Sunday, July 5, 2015

Cherish Your Children Teach Them Your Values

Mike, age five, hurried behind his mother into the store. 

"I have to get some milk and bananas for breakfast in the morning," said Mother.

Mike helped his mother pick out the best bunch of bananas and scurried behind her to the aisle to choose the milk.

The checkout line was long. 

Mike looked at the candy bars as they got closer to the cashier. He sniffed them. The chocolate smelled so good. He ran her fingers over them.  He was tired from playing outside and wanted a treat. He glanced up at his mother who was talking to the lady behind her in the line. Mike slipped a chocolate bar into his pocket. He would eat it when he got to the car."

When they left the store, Mike said to his mother, "Look Mother, I got a candy bar."

"Oh, Mike," said Mother. "We didn't pay for it."

"It's okay," said Mike. "The store lady smiled at me. She will let me have it."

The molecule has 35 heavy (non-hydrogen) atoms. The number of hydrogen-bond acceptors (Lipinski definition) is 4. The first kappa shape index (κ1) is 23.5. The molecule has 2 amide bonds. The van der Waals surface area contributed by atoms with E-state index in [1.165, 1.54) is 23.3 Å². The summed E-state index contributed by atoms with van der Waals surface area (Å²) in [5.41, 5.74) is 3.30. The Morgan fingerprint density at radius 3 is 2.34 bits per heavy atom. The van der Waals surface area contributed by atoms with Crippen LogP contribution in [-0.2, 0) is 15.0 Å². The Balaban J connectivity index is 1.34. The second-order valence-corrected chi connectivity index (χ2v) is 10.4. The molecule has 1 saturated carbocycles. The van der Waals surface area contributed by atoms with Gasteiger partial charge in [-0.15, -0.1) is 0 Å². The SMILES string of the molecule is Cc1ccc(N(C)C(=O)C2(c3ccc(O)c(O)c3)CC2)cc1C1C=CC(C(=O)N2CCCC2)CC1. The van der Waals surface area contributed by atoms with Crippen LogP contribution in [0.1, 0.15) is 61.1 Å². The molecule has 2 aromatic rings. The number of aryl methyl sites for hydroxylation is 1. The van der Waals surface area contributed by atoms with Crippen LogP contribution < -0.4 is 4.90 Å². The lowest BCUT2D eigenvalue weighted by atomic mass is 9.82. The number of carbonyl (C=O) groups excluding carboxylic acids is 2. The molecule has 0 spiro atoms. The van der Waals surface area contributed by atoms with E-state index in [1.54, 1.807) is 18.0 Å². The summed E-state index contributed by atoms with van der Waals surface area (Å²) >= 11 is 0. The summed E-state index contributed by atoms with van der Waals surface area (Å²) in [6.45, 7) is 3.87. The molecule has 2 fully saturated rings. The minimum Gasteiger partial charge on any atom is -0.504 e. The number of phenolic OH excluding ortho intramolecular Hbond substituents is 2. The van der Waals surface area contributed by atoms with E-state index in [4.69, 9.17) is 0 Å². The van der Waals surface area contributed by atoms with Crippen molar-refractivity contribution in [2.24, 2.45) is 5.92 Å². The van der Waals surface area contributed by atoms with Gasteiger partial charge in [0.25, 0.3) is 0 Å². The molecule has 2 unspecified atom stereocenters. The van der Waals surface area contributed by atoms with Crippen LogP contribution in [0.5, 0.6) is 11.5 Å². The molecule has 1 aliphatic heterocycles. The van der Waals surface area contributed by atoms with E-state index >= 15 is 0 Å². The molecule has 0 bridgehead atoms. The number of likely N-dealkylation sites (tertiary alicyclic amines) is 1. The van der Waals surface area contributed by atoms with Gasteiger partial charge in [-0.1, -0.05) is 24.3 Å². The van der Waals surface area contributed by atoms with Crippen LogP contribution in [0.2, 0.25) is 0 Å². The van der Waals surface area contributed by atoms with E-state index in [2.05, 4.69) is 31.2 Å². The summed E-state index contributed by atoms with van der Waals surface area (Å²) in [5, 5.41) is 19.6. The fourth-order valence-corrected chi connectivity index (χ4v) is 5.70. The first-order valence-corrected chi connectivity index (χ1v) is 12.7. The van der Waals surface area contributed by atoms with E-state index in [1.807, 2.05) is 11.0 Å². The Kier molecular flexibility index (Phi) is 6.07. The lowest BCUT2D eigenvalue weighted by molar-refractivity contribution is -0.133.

Mother explained to Mike that they needed to pay for the things they got at the store, and they went back into pay for the candy bar.

That night Mother and Dad sat with Mike to be sure he understood that they had to pay for the things at the store. Dad suggested that they give Mike some money for helping with some of the household chores. He made his bed and helped with the dishes everyday just because he lived in the house, but if he wanted to help clean the bathroom mirrors and take out the garbage he could earn some money to buy himself a candy bar if he wanted one.

Their informal family council meeting taught Mike:
1.         I have to pay for what I get.
2.         I can earn money for what I want.
3.         I can work hard.

The family council meeting sent Mike the message:
You cherish me enough to teach me your family values.
You respect me enough to help me learn from my mistakes.